Whitewall tires or white sidewall (WSW) tires are tires having a stripe or entire sidewall of white rubber. Early automobile tires were made entirely of natural white rubber, however, the white rubber did not offer sufficient traction and endurance so carbon black was added to the rubber used for the treads. Using carbon black for the tire tread only resulted in tires on which both inner and outer sidewalls were of white rubber. Later, entirely black tires became available, the still extant white sidewalls being covered with a somewhat thin, black colored layer of rubber. Should a black sidewall tire have been severely scuffed against a curb the underlying white rubber would be revealed, it is in a similar manner that raised white letter (RWL) tires are made.
The status of whitewall tires versus blackwall tires was originally the reverse of what it later became, with fully black tires requiring a greater amount of carbon black and less effort to maintain a clean appearance these were considered the premium tire; since the black tires first became available they were commonly fitted to many expensive luxury cars through the 1930s. During the later part of the 1920s gleaming whitewalls contrasted against darker surroundings were considered a stylish if high-maintenance bit of "flash", still too flamboyant for those with conservative tastes however. The popularity of whitewalls as an option increased during the 1930s, automobile streamlining and skirted fenders eventually rendered the two-sided whitewall obsolete. The single-sided whitewall remained a desirable option through the 1970s, becoming a hallmark of "traditional luxury" along the way.
Beginning in the early 1950s whitewall width began to diminish as an attempt to reduce the perceived height of the wheel/tire, during the decade increasingly lower vehicle heights were in vogue. Finally in 1957 the production version of the ultra-exclusive Cadillac Eldorado Brougham was fitted with whitewalls that were reduced to a 1" wide stripe floating on the tire sidewall with a black area between this stripe and the wheel rim. Wide whitewalls generally fell out of favor in the U.S. by the 1962 model year, they continued as an option on the Lincoln Continental for some time thereafter but most common were the 1"-3/4" stripe whitewalls. During the mid-1960s varieties on the striped whitewall began to appear, a red/white stripe combination was offered on Thunderbirds and other high-end Fords and triple white stripe variations were offered on Cadillacs, Lincolns and Imperials. During the 1970s the ostentatious vehicles emerging from Detroit inspired an increase in whitewall stripe width (1 5/8" plus) while full-fledged wide whitewalls had made a return within the pimpmobile culture.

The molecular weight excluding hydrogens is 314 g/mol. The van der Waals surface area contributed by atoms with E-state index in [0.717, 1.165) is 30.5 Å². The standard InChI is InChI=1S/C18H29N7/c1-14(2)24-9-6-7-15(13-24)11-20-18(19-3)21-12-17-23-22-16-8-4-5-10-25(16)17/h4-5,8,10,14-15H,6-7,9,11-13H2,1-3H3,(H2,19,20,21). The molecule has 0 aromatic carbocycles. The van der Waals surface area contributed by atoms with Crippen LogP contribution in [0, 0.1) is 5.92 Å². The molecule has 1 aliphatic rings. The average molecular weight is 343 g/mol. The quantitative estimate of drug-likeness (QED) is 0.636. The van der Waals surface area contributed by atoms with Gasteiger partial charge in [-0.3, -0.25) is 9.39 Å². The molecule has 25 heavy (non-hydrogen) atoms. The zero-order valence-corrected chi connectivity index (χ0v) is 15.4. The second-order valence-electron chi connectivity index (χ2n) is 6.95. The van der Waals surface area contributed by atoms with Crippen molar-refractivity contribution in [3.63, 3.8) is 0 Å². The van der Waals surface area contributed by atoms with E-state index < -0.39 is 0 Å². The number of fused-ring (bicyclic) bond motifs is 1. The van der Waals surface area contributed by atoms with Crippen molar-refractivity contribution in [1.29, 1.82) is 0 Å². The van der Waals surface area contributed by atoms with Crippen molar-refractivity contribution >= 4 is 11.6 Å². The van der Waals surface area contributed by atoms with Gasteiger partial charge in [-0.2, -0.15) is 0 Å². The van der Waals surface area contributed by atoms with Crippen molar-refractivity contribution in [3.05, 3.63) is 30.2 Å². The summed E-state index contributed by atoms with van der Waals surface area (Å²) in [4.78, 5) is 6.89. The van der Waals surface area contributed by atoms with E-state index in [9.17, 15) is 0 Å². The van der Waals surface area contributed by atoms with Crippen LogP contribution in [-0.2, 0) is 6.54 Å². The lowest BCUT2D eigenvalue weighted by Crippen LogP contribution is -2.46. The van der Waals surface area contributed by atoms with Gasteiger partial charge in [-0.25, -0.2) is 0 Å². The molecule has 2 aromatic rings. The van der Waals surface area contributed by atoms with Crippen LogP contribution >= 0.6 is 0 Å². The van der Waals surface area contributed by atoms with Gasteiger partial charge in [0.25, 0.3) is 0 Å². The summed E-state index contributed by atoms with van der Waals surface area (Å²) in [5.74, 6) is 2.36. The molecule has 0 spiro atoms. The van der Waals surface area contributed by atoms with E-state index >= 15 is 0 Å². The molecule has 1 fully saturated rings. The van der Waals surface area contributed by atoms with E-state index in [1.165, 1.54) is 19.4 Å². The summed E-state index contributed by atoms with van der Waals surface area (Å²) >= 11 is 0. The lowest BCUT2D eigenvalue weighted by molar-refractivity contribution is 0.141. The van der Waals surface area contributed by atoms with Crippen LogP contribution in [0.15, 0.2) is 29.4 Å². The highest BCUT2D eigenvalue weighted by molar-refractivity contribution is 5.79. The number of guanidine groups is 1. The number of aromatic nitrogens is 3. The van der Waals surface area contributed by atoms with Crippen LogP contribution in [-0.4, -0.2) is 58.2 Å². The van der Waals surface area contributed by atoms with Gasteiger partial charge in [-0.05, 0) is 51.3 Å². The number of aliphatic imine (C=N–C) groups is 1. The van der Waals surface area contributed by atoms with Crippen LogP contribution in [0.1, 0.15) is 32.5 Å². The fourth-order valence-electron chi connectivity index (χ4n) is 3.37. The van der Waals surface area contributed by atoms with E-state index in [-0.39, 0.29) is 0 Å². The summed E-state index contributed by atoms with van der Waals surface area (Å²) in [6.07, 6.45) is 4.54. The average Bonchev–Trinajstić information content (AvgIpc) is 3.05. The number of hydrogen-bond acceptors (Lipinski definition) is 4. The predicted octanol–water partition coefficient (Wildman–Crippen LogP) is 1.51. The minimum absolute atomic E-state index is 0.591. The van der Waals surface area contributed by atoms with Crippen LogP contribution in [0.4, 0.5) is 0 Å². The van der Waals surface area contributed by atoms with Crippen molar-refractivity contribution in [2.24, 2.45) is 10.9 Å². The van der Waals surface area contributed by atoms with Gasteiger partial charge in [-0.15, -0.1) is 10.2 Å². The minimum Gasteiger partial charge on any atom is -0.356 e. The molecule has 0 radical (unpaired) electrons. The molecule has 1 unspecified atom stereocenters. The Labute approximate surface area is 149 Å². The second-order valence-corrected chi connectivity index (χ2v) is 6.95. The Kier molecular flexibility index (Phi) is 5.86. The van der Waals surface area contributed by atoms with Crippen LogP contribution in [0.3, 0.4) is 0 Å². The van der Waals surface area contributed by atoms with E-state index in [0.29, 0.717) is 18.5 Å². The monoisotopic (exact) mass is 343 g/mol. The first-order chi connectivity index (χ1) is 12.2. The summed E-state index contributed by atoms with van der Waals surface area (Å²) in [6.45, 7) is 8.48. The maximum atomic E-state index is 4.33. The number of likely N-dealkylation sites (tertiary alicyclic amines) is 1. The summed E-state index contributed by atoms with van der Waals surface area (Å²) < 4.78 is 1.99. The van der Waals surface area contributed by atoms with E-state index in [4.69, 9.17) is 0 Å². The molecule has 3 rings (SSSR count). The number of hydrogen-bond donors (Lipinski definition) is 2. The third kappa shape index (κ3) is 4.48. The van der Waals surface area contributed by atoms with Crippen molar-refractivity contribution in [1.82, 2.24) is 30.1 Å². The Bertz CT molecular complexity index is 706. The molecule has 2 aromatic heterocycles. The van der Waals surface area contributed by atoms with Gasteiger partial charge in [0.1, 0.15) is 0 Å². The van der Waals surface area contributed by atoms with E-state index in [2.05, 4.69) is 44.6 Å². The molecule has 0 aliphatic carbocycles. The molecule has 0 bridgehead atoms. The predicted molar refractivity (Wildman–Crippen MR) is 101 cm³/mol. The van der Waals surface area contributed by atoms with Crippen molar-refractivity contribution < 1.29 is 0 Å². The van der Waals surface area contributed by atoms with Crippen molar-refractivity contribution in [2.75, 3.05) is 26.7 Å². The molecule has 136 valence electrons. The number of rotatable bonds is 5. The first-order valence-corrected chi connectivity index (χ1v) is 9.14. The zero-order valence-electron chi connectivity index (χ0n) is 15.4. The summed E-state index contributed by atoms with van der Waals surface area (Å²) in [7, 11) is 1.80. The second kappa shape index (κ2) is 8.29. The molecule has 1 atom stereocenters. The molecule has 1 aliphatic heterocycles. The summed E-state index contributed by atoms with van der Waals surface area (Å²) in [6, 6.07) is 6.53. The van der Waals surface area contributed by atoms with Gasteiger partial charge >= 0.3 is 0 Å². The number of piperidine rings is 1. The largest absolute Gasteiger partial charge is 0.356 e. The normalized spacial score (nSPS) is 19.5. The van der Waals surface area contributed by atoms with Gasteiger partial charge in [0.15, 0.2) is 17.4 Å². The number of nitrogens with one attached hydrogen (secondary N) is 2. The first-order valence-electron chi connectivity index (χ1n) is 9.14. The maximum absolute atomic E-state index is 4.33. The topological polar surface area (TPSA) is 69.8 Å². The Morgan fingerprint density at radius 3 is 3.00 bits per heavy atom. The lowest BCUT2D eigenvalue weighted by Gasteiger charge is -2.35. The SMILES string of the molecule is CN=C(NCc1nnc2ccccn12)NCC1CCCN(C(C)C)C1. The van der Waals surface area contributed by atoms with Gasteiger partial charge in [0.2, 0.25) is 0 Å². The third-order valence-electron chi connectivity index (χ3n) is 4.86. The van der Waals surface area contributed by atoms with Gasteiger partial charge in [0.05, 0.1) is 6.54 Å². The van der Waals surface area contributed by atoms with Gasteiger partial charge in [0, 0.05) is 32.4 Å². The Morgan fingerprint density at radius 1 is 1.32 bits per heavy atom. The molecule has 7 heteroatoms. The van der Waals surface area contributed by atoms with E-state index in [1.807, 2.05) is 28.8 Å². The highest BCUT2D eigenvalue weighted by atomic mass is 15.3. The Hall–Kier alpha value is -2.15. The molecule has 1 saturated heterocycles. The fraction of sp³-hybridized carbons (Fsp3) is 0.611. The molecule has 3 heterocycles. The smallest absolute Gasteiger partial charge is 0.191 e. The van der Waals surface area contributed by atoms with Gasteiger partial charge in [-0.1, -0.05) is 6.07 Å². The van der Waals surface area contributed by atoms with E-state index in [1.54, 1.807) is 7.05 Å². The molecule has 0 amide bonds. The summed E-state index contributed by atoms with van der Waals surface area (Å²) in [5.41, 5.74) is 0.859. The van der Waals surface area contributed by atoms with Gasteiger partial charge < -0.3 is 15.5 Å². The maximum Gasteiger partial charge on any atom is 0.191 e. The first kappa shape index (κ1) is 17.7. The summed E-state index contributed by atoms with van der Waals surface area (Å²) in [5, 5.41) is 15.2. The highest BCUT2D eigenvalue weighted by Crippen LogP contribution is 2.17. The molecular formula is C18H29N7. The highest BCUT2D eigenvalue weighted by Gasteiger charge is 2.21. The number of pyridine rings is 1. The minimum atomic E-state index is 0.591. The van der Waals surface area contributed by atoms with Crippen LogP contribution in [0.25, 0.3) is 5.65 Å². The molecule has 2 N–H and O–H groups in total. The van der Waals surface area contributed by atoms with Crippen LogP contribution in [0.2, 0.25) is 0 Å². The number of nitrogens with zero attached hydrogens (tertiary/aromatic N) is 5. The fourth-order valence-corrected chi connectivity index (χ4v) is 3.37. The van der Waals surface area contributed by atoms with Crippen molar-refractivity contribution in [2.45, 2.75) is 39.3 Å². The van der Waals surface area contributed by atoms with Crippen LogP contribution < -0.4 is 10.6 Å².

Although wide whitewalls are virtually non-existent on modern automobiles, they are still manufactured in original bias-ply or radial form by specialty outlets and/or classic car restoration companies such as Diamond Back Classics, Coker Tire, Lucas Classic Tires, and Vogue Tyre Company. Some companies manufacture wide whitewall inserts - the Portawall inserts are usually sold through VW Beetle restoration companies. (Port-A-Walls should not be used with radial tires due to the flexing of the sidewall that creates friction and rubbing between the port-a-wall and the tire )
Modern trends toward more minimal styling, and large rims favoring low-profile tires leave little room for a whitewall. With the introduction of the new "retro"-styled Ford Thunderbird, Chrysler PT Cruiser, and Chevrolet HHR, whitewalls may again become popular; they continue as an available factory option on the Lincoln Town Car.